Male Victims of Sexual Assault Study

Science is finally starting to take the pain of male victims of sexual assault seriously

July 14, 2017

Criminologist Lisa Dario set out on a recent study with the assumption that men who had been sexually assaulted would display lower levels of depression than female victims. The hypothesis was based on previous literature: Multiple studies had found that men and women reacted differently to sexual assault, with women tending to display depression and sadness that often turned inward—for example, towards eating disorders or drug use—and men tending to display a tendency towards violence, and even to commit more crimes.

In fact, Dario’s team found no difference between the rates at which men and women who had been sexually assaulted at some point in their lives experienced depression.

“When we began this study, we thought for sure that we would find that females who were sexually assaulted would exhibit higher depression scores than males who were sexually assaulted,” said Dario, assistant professor at the School of Criminology and Criminal Justice at Florida Atlantic University. “I think this is probably because of antiquated ideas that men and women experience emotions differently. What we actually discovered, much to our surprise, is that sexual assault is traumatic regardless of gender.”

Unsurprisingly, victims of sexual assault of both genders reported higher levels of depression than the rest of the population. The May 2017 study, published in the journal Women & Criminal Justice, analyzed data from the National Violence Against Women Survey conducted in 1995-6 for almost 6,000 women and the same number of men.

The assumption that men and women react differently to sexual assault is also due to a gap in research, whereby male victims are “a hidden population,” Dario said. “Unless you’re a juvenile or an inmate, there’s very little research on sexual assault in men.”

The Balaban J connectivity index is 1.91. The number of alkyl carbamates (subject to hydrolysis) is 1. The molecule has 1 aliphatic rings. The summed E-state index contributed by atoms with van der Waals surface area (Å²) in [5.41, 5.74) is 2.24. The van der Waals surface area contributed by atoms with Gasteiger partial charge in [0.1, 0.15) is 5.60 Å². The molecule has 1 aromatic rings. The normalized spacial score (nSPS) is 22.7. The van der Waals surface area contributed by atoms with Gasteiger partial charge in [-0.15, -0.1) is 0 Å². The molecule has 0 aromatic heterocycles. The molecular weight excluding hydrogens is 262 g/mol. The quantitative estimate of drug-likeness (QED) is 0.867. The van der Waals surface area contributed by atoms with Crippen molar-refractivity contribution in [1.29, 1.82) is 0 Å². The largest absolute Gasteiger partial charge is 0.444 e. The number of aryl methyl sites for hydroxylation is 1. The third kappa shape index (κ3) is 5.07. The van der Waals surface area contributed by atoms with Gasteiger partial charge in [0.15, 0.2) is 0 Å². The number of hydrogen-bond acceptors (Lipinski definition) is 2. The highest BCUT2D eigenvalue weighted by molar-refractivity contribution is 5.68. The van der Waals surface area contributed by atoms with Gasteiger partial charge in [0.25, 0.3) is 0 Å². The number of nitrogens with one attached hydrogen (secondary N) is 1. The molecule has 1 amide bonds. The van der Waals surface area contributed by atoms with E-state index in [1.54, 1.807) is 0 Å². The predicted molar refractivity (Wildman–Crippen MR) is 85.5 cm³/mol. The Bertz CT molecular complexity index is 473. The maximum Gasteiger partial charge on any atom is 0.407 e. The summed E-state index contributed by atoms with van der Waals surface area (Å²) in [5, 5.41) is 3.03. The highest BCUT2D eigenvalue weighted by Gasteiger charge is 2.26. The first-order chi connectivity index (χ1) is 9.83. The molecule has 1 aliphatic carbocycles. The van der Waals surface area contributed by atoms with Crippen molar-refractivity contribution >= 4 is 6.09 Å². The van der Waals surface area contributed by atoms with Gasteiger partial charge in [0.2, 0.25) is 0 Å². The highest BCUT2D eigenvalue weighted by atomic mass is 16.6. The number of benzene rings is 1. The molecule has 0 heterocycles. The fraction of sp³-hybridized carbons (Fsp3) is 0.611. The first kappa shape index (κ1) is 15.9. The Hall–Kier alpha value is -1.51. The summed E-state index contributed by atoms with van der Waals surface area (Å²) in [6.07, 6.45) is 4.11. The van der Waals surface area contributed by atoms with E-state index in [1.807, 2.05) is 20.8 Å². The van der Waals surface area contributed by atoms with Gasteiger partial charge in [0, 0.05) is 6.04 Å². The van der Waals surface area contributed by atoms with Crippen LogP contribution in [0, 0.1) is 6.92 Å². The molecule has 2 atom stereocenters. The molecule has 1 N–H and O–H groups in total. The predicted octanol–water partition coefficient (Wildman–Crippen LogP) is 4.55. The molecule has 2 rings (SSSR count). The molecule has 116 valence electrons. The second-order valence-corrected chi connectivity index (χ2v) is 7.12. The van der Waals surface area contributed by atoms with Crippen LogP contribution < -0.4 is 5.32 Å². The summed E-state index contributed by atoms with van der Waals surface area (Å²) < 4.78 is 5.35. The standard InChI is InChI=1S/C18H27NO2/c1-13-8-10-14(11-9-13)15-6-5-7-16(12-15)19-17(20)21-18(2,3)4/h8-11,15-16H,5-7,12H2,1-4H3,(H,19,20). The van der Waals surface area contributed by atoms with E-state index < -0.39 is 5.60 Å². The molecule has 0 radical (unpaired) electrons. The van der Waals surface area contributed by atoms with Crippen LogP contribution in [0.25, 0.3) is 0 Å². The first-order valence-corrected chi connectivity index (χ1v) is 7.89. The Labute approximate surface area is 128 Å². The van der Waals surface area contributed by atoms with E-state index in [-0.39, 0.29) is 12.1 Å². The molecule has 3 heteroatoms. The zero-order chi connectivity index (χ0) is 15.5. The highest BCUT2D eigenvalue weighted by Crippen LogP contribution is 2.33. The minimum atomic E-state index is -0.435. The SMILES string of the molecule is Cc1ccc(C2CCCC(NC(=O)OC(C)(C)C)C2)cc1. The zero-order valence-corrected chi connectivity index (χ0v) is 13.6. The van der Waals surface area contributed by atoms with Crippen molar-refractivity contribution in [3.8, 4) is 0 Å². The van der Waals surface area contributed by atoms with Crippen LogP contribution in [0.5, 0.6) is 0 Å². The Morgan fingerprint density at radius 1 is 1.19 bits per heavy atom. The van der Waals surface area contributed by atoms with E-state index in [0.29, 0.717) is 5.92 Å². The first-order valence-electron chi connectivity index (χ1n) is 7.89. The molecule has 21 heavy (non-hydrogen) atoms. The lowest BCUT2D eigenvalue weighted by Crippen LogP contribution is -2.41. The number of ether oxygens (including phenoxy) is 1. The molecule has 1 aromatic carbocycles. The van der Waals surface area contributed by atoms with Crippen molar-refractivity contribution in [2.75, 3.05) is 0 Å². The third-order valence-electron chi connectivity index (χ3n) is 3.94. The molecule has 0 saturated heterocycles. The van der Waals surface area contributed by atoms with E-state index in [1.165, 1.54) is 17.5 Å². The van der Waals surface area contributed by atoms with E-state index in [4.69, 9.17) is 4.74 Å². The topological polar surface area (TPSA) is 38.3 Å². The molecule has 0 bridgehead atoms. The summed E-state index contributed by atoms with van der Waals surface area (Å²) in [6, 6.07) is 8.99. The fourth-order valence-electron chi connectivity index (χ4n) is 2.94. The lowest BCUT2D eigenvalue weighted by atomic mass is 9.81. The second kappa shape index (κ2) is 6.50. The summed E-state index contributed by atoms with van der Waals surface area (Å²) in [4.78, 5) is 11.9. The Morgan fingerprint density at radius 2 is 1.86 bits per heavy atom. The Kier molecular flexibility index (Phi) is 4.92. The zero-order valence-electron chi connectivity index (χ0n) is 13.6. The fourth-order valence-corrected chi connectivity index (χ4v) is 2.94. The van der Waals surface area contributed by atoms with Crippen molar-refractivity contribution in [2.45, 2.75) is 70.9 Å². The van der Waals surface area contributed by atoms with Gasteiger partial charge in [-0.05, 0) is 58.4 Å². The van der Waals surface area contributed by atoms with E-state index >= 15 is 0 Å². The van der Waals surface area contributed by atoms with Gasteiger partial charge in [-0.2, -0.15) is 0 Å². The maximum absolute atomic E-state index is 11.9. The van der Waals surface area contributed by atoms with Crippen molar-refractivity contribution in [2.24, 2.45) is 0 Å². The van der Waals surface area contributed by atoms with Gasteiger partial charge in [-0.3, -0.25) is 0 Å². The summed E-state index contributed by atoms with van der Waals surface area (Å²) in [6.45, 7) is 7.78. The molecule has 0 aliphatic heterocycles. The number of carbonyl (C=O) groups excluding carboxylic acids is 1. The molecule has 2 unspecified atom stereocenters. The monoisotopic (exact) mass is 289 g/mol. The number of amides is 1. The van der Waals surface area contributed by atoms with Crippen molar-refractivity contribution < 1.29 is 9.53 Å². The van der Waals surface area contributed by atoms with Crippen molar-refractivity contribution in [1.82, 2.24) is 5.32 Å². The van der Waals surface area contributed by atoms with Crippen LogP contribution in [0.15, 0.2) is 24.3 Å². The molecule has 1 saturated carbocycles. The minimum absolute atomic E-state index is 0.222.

Statistics suggest men are assaulted less often than women: One in five women in the US report experiencing rape at some point in their lives, compared to one in 71 men, according to the National Intimate Partner and Sexual Violence Survey.

Dario challenges that assumption. Under-reporting, in both genders, likely means both numbers are higher, she said. She says it’s likely that women are assaulted more often, but that the under-reporting among men may be more extreme because of the stigma associated with coming forward.

Furthermore, the Florida study cites previous research that suggested male sexual assault was systematically underestimated in scientific studies for a number of reasons: More research has been conducted on the effect of sexual assault of women because of an assumption that they’re more often the victims; definitions and categorizations don’t always account for men’s experience; and many population-based sexual victimization studies exclude the prison population, where much male experience occurs.

One 2014 study looked at data from five federal agencies for 2010-12, which included intimate partner violence, crime, and the experience of inmates. It found that as many men as women had had non-consensual sex in the previous 12 months (about 1.27 million in each case.) The researchers also noted that in recent years the percentage of rapes reported in which the victims were men have climbed considerably, likely because of better reporting.

The immediate implications of the Florida study, Dario said, was that support services needed to be made available to men as well as women. “If we’re encouraging men to report more, and we want them to report more, what type of services do we have in place to help them when they do actually report?” Dario asked.